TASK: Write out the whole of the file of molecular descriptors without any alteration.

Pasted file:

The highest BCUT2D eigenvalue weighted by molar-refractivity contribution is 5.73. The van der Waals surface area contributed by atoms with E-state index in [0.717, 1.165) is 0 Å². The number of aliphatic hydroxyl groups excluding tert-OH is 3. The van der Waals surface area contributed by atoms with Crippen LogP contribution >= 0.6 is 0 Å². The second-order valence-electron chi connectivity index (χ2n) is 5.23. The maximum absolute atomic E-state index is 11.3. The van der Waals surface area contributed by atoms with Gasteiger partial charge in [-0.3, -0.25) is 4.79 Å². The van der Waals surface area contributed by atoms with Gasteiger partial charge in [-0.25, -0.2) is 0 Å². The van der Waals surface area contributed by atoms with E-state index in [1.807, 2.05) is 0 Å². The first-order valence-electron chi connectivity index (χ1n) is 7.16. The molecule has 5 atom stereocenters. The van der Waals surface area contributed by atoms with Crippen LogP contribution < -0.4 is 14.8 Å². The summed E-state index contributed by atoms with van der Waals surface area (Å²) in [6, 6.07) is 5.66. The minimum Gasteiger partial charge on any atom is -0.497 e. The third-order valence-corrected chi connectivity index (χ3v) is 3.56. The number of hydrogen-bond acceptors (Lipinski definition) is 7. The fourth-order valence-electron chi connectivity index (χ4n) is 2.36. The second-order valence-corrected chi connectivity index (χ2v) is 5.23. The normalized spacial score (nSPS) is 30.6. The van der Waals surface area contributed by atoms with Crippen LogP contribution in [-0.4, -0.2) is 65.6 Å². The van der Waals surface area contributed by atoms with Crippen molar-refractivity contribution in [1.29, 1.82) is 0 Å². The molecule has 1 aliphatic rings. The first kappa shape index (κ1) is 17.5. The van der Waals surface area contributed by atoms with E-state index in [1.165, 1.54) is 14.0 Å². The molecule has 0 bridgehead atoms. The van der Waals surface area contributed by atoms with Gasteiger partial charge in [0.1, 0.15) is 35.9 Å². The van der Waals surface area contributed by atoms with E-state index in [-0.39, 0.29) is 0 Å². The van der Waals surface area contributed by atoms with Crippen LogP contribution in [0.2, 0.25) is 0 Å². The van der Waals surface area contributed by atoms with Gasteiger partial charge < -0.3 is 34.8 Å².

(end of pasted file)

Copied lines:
The highest BCUT2D eigenvalue weighted by molar-refractivity contribution is 5.73. The van der Waals surface area contributed by atoms with E-state index in [0.717, 1.165) is 0 Å². The number of aliphatic hydroxyl groups excluding tert-OH is 3. The van der Waals surface area contributed by atoms with Crippen LogP contribution >= 0.6 is 0 Å². The second-order valence-electron chi connectivity index (χ2n) is 5.23. The maximum absolute atomic E-state index is 11.3. The van der Waals surface area contributed by atoms with Gasteiger partial charge in [-0.3, -0.25) is 4.79 Å². The van der Waals surface area contributed by atoms with Gasteiger partial charge in [-0.25, -0.2) is 0 Å². The van der Waals surface area contributed by atoms with E-state index in [1.807, 2.05) is 0 Å². The first-order valence-electron chi connectivity index (χ1n) is 7.16. The molecule has 5 atom stereocenters. The van der Waals surface area contributed by atoms with Crippen LogP contribution < -0.4 is 14.8 Å². The summed E-state index contributed by atoms with van der Waals surface area (Å²) in [6, 6.07) is 5.66. The minimum Gasteiger partial charge on any atom is -0.497 e. The third-order valence-corrected chi connectivity index (χ3v) is 3.56. The number of hydrogen-bond acceptors (Lipinski definition) is 7. The fourth-order valence-electron chi connectivity index (χ4n) is 2.36. The second-order valence-corrected chi connectivity index (χ2v) is 5.23. The normalized spacial score (nSPS) is 30.6. The van der Waals surface area contributed by atoms with Crippen LogP contribution in [-0.4, -0.2) is 65.6 Å². The van der Waals surface area contributed by atoms with Crippen molar-refractivity contribution in [1.29, 1.82) is 0 Å². The molecule has 1 aliphatic rings. The first kappa shape index (κ1) is 17.5. The van der Waals surface area contributed by atoms with E-state index in [1.165, 1.54) is 14.0 Å². The molecule has 0 bridgehead atoms. The van der Waals surface area contributed by atoms with Gasteiger partial charge in [0.1, 0.15) is 35.9 Å². The van der Waals surface area contributed by atoms with E-state index in [-0.39, 0.29) is 0 Å². The van der Waals surface area contributed by atoms with Crippen LogP contribution in [0.2, 0.25) is 0 Å². The van der Waals surface area contributed by atoms with Gasteiger partial charge < -0.3 is 34.8 Å².